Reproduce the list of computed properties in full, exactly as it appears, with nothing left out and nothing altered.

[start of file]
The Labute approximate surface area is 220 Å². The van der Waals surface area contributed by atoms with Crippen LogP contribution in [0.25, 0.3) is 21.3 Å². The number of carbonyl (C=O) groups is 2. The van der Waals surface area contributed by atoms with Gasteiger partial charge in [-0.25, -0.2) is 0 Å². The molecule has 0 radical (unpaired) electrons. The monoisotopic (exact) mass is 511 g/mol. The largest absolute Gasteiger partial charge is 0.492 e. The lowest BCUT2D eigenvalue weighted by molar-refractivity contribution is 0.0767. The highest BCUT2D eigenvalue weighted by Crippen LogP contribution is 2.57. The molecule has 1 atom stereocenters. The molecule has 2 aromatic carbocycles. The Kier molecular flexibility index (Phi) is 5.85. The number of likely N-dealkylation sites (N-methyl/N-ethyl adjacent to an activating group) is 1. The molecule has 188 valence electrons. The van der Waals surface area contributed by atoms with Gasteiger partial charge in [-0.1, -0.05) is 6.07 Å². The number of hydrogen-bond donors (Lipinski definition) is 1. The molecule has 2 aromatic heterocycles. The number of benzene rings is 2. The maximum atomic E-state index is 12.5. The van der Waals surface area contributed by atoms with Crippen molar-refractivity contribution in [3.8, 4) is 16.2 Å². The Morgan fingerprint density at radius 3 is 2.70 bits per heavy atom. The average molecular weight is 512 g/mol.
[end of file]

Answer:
The Labute approximate surface area is 220 Å². The van der Waals surface area contributed by atoms with Crippen LogP contribution in [0.25, 0.3) is 21.3 Å². The number of carbonyl (C=O) groups is 2. The van der Waals surface area contributed by atoms with Gasteiger partial charge in [-0.25, -0.2) is 0 Å². The molecule has 0 radical (unpaired) electrons. The monoisotopic (exact) mass is 511 g/mol. The largest absolute Gasteiger partial charge is 0.492 e. The lowest BCUT2D eigenvalue weighted by molar-refractivity contribution is 0.0767. The highest BCUT2D eigenvalue weighted by Crippen LogP contribution is 2.57. The molecule has 1 atom stereocenters. The molecule has 2 aromatic carbocycles. The Kier molecular flexibility index (Phi) is 5.85. The number of likely N-dealkylation sites (N-methyl/N-ethyl adjacent to an activating group) is 1. The molecule has 188 valence electrons. The van der Waals surface area contributed by atoms with Gasteiger partial charge in [-0.1, -0.05) is 6.07 Å². The number of hydrogen-bond donors (Lipinski definition) is 1. The molecule has 2 aromatic heterocycles. The number of benzene rings is 2. The maximum atomic E-state index is 12.5. The van der Waals surface area contributed by atoms with Crippen molar-refractivity contribution in [3.8, 4) is 16.2 Å². The Morgan fingerprint density at radius 3 is 2.70 bits per heavy atom. The average molecular weight is 512 g/mol.